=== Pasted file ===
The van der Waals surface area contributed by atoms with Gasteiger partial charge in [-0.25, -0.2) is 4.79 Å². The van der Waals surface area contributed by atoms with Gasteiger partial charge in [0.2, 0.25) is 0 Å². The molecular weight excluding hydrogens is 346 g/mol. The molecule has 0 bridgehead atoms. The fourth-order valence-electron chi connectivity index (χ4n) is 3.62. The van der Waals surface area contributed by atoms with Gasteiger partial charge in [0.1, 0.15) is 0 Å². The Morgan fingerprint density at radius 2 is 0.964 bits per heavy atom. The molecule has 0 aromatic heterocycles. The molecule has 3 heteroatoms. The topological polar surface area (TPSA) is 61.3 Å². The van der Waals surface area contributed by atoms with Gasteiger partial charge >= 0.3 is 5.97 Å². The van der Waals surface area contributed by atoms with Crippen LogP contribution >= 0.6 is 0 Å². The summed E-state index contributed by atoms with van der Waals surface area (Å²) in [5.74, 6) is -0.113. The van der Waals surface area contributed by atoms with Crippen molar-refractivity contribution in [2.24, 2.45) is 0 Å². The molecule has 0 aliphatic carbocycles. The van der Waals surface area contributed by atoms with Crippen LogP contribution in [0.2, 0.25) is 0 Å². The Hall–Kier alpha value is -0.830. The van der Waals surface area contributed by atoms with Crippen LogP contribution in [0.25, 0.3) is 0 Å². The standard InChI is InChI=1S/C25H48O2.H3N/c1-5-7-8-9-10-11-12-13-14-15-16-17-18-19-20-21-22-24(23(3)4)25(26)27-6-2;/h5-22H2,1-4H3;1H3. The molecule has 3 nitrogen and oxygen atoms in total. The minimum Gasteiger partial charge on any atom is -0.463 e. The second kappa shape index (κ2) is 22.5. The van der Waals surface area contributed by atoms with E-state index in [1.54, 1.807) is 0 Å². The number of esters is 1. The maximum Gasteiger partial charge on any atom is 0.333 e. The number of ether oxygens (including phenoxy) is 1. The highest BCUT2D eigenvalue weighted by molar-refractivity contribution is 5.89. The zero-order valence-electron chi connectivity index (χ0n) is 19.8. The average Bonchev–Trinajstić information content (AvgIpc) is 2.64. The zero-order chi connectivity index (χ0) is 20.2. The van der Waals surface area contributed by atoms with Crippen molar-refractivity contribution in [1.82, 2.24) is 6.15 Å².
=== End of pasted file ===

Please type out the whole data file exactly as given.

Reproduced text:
The van der Waals surface area contributed by atoms with Gasteiger partial charge in [-0.25, -0.2) is 4.79 Å². The van der Waals surface area contributed by atoms with Gasteiger partial charge in [0.2, 0.25) is 0 Å². The molecular weight excluding hydrogens is 346 g/mol. The molecule has 0 bridgehead atoms. The fourth-order valence-electron chi connectivity index (χ4n) is 3.62. The van der Waals surface area contributed by atoms with Gasteiger partial charge in [0.1, 0.15) is 0 Å². The Morgan fingerprint density at radius 2 is 0.964 bits per heavy atom. The molecule has 0 aromatic heterocycles. The molecule has 3 heteroatoms. The topological polar surface area (TPSA) is 61.3 Å². The van der Waals surface area contributed by atoms with Gasteiger partial charge >= 0.3 is 5.97 Å². The van der Waals surface area contributed by atoms with Crippen LogP contribution >= 0.6 is 0 Å². The summed E-state index contributed by atoms with van der Waals surface area (Å²) in [5.74, 6) is -0.113. The van der Waals surface area contributed by atoms with Crippen molar-refractivity contribution in [2.24, 2.45) is 0 Å². The molecule has 0 aliphatic carbocycles. The van der Waals surface area contributed by atoms with Crippen LogP contribution in [0.2, 0.25) is 0 Å². The Hall–Kier alpha value is -0.830. The van der Waals surface area contributed by atoms with Crippen LogP contribution in [0.25, 0.3) is 0 Å². The standard InChI is InChI=1S/C25H48O2.H3N/c1-5-7-8-9-10-11-12-13-14-15-16-17-18-19-20-21-22-24(23(3)4)25(26)27-6-2;/h5-22H2,1-4H3;1H3. The molecule has 3 nitrogen and oxygen atoms in total. The minimum Gasteiger partial charge on any atom is -0.463 e. The second kappa shape index (κ2) is 22.5. The van der Waals surface area contributed by atoms with E-state index in [1.54, 1.807) is 0 Å². The number of esters is 1. The maximum Gasteiger partial charge on any atom is 0.333 e. The number of ether oxygens (including phenoxy) is 1. The highest BCUT2D eigenvalue weighted by molar-refractivity contribution is 5.89. The zero-order valence-electron chi connectivity index (χ0n) is 19.8. The average Bonchev–Trinajstić information content (AvgIpc) is 2.64. The zero-order chi connectivity index (χ0) is 20.2. The van der Waals surface area contributed by atoms with Crippen molar-refractivity contribution in [1.82, 2.24) is 6.15 Å².